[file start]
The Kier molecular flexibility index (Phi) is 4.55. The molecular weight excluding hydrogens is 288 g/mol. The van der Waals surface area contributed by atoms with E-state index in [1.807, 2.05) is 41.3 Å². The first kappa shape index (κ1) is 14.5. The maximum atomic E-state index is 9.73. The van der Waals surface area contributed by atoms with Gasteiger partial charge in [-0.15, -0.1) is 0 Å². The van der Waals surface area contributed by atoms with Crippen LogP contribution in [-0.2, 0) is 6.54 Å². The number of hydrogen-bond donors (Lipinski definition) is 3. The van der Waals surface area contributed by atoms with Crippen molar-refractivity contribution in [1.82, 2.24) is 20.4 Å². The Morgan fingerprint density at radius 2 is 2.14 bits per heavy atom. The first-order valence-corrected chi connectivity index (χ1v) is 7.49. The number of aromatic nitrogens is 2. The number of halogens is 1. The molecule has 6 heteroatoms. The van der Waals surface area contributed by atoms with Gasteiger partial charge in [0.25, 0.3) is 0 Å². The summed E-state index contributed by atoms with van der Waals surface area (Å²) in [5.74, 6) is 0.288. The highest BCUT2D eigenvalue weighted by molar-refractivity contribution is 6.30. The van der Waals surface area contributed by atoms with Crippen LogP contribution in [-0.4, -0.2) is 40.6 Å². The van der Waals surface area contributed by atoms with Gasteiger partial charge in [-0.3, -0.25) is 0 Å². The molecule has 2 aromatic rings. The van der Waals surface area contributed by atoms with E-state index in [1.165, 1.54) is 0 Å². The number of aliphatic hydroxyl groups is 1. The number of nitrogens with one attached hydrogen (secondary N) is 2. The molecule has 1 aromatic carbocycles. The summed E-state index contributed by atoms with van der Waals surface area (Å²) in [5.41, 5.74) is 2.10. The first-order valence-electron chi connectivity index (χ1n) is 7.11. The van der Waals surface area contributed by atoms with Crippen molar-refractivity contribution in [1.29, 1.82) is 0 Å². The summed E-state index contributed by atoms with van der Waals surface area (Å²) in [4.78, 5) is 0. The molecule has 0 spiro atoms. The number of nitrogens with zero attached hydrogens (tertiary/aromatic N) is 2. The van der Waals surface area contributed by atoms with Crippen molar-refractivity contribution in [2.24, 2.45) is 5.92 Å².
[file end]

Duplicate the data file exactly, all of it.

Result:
The Kier molecular flexibility index (Phi) is 4.55. The molecular weight excluding hydrogens is 288 g/mol. The van der Waals surface area contributed by atoms with E-state index in [1.807, 2.05) is 41.3 Å². The first kappa shape index (κ1) is 14.5. The maximum atomic E-state index is 9.73. The van der Waals surface area contributed by atoms with Gasteiger partial charge in [-0.15, -0.1) is 0 Å². The van der Waals surface area contributed by atoms with Crippen LogP contribution in [-0.2, 0) is 6.54 Å². The number of hydrogen-bond donors (Lipinski definition) is 3. The van der Waals surface area contributed by atoms with Crippen molar-refractivity contribution in [1.82, 2.24) is 20.4 Å². The Morgan fingerprint density at radius 2 is 2.14 bits per heavy atom. The first-order valence-corrected chi connectivity index (χ1v) is 7.49. The number of aromatic nitrogens is 2. The number of halogens is 1. The molecule has 6 heteroatoms. The van der Waals surface area contributed by atoms with Gasteiger partial charge in [0.25, 0.3) is 0 Å². The summed E-state index contributed by atoms with van der Waals surface area (Å²) in [5.74, 6) is 0.288. The highest BCUT2D eigenvalue weighted by molar-refractivity contribution is 6.30. The van der Waals surface area contributed by atoms with Crippen LogP contribution in [-0.4, -0.2) is 40.6 Å². The van der Waals surface area contributed by atoms with Gasteiger partial charge in [-0.3, -0.25) is 0 Å². The molecule has 2 aromatic rings. The van der Waals surface area contributed by atoms with E-state index in [1.165, 1.54) is 0 Å². The number of aliphatic hydroxyl groups is 1. The number of nitrogens with one attached hydrogen (secondary N) is 2. The molecule has 1 aromatic carbocycles. The summed E-state index contributed by atoms with van der Waals surface area (Å²) in [5.41, 5.74) is 2.10. The first-order valence-electron chi connectivity index (χ1n) is 7.11. The van der Waals surface area contributed by atoms with Crippen molar-refractivity contribution in [1.29, 1.82) is 0 Å². The summed E-state index contributed by atoms with van der Waals surface area (Å²) in [4.78, 5) is 0. The molecule has 0 spiro atoms. The number of nitrogens with zero attached hydrogens (tertiary/aromatic N) is 2. The van der Waals surface area contributed by atoms with Crippen molar-refractivity contribution in [2.24, 2.45) is 5.92 Å².